Module 1. Introduction to workshop practice
Lesson 1

1.1 Introduction

Workshop practice is a very vast one and it is very difficult for anyone to claim a mastery over it. It provides the basic working knowledge of the production and properties of different materials used in the industry. It also explains the use of different tools, equipments, machinery and techniques of manufacturing, which ultimately facilitate shaping of these materials into various usable forms. In general, various mechanical workshops know by long training how to use workshop tools, machine tools and equipment. Trained and competent persons should be admitted to this type of mechanical works and permitted to operate equipment.

Figure 1.1


1. Primary shaping processes

2. Machining processes

3. Joining processes

4. Surface finishing processes

5. Processes effecting change in properties.

1.1.1 Primary shaping processes

Some of these finish the product to its usable form whereas others do not and it requires further working to finish the component to the desired shape and size.

Wire drawing lead to the directly usable articles, which do not need further processing before use.

Casting,forging, bending, rolling, drawing, power metal forging, etc

1.1.2 Machining processes

Large number of components need further processing after primary processes known as secondary operation to obtain desired shape and dimensional accuracy. These operations require the use of one or more machine tools, various types of cutting tools and cutters, job holding devices, marking and measuring instruments, testing devices and gauges etc.

Common machining operations are:

Turning,Threading. Drilling, Boring, Planning, Shaping, Sawing, Milling, Grinding,Slotting, etc.

1.1.3 Joining processes

These processes are used for joining metal parts and in general fabrication work. Such requirement usually occur when larger lengths of standard sections are required or several pieces are to be joined together to fabricate a desired structure.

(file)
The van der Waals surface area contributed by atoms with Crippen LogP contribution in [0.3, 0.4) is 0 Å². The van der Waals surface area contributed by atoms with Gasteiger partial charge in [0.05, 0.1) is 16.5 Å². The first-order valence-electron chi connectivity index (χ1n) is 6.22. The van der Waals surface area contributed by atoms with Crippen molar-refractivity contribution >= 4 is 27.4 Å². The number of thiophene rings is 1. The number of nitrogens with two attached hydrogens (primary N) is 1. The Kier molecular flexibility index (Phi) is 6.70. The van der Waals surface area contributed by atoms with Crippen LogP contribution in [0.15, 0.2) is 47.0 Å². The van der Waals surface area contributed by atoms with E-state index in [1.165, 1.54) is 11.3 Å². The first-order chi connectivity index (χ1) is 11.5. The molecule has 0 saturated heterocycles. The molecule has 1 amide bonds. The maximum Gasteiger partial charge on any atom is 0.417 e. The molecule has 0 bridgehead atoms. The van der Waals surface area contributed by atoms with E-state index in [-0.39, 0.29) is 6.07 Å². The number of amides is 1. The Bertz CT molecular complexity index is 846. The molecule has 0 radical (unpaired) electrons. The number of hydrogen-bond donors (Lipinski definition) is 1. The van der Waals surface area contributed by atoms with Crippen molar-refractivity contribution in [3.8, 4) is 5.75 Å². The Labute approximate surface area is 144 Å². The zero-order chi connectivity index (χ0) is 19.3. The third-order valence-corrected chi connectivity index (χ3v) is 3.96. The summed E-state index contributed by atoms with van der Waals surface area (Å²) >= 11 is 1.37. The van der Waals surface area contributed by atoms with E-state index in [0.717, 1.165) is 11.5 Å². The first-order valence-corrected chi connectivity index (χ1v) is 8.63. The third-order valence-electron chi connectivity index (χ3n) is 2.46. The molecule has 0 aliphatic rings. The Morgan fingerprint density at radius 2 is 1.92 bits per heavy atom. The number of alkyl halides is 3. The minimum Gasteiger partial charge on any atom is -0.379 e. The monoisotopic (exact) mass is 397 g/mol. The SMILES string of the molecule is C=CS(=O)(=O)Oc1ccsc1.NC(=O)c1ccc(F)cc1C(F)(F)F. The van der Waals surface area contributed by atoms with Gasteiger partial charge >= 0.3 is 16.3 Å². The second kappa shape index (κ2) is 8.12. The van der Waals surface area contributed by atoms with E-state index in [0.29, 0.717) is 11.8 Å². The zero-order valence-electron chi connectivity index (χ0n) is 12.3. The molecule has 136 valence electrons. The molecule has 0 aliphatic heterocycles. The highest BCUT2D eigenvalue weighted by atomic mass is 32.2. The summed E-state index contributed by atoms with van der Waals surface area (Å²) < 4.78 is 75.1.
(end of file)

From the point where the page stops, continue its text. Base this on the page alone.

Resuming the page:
Common processes are Welding, Soldering, Brazing, Riveting, Screwing, Pressing, etc.

1.1.4 Surface finishing processes

These processes should not be misunderstood as metal removing processes in any case as they are primarily intended to provide a good surface finish or a decorative and/or protective coating on to the metal surface, although a very negligible amount of metal removal or addition may take place. Thus, any appreciable variation in dimensions will not be effected by these processes. The common processes employed for obtaining desired surface finish are the following:

1. Buffing 2. Polishing

3. Lapping 4. Belt grinding

5. Metal spraying 6. Painting

1.1.5 Processes effecting change in properties

These processes are employed to impart certain specific properties to the metal parts so as to make them suitable for particular operations. Most physical properties like hardening, softening and grain refinement etc., call for particular heat treatment. Heat treatments not only effect the physical properties, but in most cases also make a marked change in the internal structure of the metal. So is the case with cold and hot working of metals.

1. Heat treatment 2. Cold working

3. Hot working

Workshop safety